Unfortunately for the Church, its timing was bad, and its decision appears foolish. Just a month earlier in February 2014 SodaStream products had been judged to be one of the 23 “Products of the Year” by Parade Magazine. The Church is probably unhappy that these 23 products are judged to be brands of truly superior innovation, and might reconsider its reactionary behavior in objecting to progress.
The Church, claiming to be working in the area of “Peace with Justice and International Affairs,” points out, as do so many of the organizations and individuals discriminating against Israel, that it is not supporting a boycott of products made in Israel, but only against Israel companies operating in “occupied Palestinian territories.”
This is a specious argument. The Church, like all those other anti-Israel and conceivably anti-Semitic groups and individuals, even when pretending to be “evenhanded” does not hesitate to decide on geopolitical issues by speaking of SodaStream’s “disregard of both international and workers’ rights laws, including those of Israel itself.”
It holds that the SodaStream factory in Mishor Adumin is reinforcing the “illegal settlements,” and thus violating international law.
Whatever the Church’s command of spiritual matters, its mastery of international law and workers’ rights is astonishingly uninformed. It is surprising to find the Church referring to international law about which its leaders are naive, if not intentionally distorting that law.
But it is not surprising that its bias and prejudice are evident in that its concern with “Justice” seems confined to one country. In this the Church is hypocritical. In order to justify its boycott of Israel the United Methodist Church passed its resolution 6111 that reinforces its previous resolution 4011, providing guidelines for initiating or joining an economic boycott so that the body boycotted will cease from certain practices judged to be unjust.
Whether or not such guidelines are held to be appropriate for a religious body, in effect they apply and are meant to apply only to Israel.
Even more compellingly, the United Method Church like Oxfam International and Amnesty International, and the list of other groups mentioned by the Church, including American Muslims for Palestine and the Unitarian Universalists for Justice in the Middle East, is ignorant of the facts on the ground.
All these anti-Israeli bodies refer to Israeli settlements, including therefore the one in which SodaStream is located, not only as violating international law, but also as promoting systematic discrimination or supporting ongoing military occupation.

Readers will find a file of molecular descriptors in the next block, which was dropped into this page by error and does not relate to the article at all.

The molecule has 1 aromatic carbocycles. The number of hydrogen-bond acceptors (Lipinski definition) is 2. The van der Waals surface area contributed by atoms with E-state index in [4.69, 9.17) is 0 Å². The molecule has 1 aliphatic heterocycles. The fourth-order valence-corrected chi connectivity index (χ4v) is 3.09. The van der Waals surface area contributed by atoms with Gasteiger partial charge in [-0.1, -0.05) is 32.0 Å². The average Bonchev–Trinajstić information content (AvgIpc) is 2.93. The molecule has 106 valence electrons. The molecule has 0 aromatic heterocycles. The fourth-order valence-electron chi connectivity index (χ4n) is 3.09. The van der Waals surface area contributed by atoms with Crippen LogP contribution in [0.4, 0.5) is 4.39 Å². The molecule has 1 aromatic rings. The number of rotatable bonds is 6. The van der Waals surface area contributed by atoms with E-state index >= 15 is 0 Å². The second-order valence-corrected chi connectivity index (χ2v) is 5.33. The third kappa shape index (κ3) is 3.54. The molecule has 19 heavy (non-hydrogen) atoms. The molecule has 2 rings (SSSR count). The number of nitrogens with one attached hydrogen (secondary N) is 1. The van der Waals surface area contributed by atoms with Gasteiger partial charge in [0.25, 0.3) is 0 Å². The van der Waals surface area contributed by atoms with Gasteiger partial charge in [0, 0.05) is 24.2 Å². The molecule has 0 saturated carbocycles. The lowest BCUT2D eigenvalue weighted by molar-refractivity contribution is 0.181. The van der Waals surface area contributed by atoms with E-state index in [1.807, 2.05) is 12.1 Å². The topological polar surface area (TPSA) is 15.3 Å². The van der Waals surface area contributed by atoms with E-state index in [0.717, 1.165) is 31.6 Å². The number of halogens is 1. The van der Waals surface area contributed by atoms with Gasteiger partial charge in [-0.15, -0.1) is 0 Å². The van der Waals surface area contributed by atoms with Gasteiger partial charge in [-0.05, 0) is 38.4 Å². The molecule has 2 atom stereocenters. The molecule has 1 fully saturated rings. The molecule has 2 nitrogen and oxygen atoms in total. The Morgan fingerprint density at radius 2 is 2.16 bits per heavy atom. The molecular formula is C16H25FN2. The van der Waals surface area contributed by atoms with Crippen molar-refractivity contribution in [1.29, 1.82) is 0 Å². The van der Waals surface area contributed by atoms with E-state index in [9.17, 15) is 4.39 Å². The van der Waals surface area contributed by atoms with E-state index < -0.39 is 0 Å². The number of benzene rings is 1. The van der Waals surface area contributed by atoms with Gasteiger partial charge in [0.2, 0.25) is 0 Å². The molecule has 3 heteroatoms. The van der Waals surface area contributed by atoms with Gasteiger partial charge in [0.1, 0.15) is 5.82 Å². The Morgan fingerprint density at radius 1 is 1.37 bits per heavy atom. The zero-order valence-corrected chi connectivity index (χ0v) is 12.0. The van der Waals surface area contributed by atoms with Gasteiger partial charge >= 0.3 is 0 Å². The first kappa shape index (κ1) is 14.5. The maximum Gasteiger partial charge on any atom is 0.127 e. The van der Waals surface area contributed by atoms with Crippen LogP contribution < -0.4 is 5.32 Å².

Contrary to this mistaken point of view, the SodaStream factory these groups are targeting is one that is well known for its socially conscious employment practices. More than 900 Palestinians work there, earning about $1,200 a month, which is more than double the regular wages paid by Palestinians in the West Bank area.
They also receive pensions and medical insurance. The voice of sanity comes from the courageous Scarlett Johansson who after confronting and not yielding to the bias and bigotry of Oxfam which was directed against her personally as well as against the State of Israel remarked,”The closing of the SodaStream factory would leave the Palestinians destitute. That does not sound like a solution.”
The following questions must be asked in all seriousness. The United Methodist Church purports to be concerned with Christian social concerns. Does that Church, and the other groups that make up the Interfaith Boycott Coalition, really have “Christian concerns” about the Palestinians?
Is their animus against the Jewish State of Israel so strong that they are willing to harm the Palestinians about whose welfare they profess to be concerned?
Do all these groups really want to add to the unemployment rate of Palestinians in the West Bank which already stands at 35 percent? Instead of attacking SodaStream and endorsing a boycott would it not be more productive, and a sign of Christian and academic principles, if these groups endorsed SodaStream’s employment practices as a marker on the road to peace?
Michael Curtis, a regular contributor to The Commentator, author of "Jews, Antisemitism, and the Middle East", is Distinguished Professor Emeritus in political science at Rutgers University. Curtis is the author of 30 books. This article has also been submitted to The American Thinker, an American outlet we highly recommend